McCrory withholding judgment on state’s Medicaid expansion
RALEIGH (AP) — Gov. Pat McCrory said Thursday he is withholding judgment on whether North Carolina should expand Medicaid coverage under the federal Affordable Care Act, even as fellow Republicans in the state legislature move to block the expansion.
McCrory spoke Thursday as State Auditor Beth Wood, a Democrat, released a 70-page critique of the Division of Medical Assistance, which oversees state spending on the health insurance program for low income families that’s jointly funded by the state and federal government.
The Republican who took office Jan. 5 said he doesn’t intend to make a decision on Medicaid expansion until his administration has an opportunity to fix management issues discussed in the audit. States can choose whether to accept federal money to expand Medicaid rolls under the federal health overhaul signed into law by President Barack Obama in 2010.
“This audit reinforces the fact that we cannot expand Medicaid and put more North Carolinians into this system without first addressing many of the underlying issues costing the taxpayers millions of dollars every day,” McCrory said. “My total focus is going to be on reforming Medicaid. After we fix the system that we have we will go through a thorough review of other options that are available for us.”
The audit found that administrative spending for North Carolina’s Medicaid system is significantly higher than nine states of similar size. The audit also found state Medicaid administrators used flawed or incomplete budget forecasting methods, helping contribute to a $418 million shortfall with the program last year. Legislators ordered the audit to examine whether the state’s Medicaid program is effective and complies with federal regulations.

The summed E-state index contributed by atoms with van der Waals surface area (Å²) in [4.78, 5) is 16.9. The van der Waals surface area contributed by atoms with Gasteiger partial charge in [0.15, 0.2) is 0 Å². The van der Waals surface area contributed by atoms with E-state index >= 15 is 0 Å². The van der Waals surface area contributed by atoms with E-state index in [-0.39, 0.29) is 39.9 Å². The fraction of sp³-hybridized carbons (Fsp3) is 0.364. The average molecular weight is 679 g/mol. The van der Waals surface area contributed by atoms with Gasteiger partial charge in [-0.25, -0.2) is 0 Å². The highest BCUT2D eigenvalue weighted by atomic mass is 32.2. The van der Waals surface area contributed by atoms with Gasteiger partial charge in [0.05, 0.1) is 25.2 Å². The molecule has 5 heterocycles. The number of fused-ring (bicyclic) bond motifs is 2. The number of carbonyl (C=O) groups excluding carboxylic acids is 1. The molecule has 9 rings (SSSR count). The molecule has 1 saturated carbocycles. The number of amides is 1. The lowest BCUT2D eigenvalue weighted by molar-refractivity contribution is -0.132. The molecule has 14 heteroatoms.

Medicaid provides health coverage for more than 1.5 million North Carolina residents — most of them poor children, older adults and the disabled. The program spends about $13 billion in state and federal funds.
If North Carolina were to expand Medicaid, another 650,000 uninsured state residents could qualify for government health coverage.
On Thursday, a panel in the GOP-controlled state Senate moved ahead with legislation that seeks to rule out expanding Medicaid. The measure set for a Senate vote next week also would leave it to the federal government to build the state’s online marketplace for private health insurance. Democrats complained the move contradicted a common GOP insistence on local control.
The health overhaul law requires the establishment of health exchanges — online marketplaces where people can shop for health insurance, much of which would be government-subsidized. If a state doesn’t set up an exchange, the federal government will run an exchange for that state.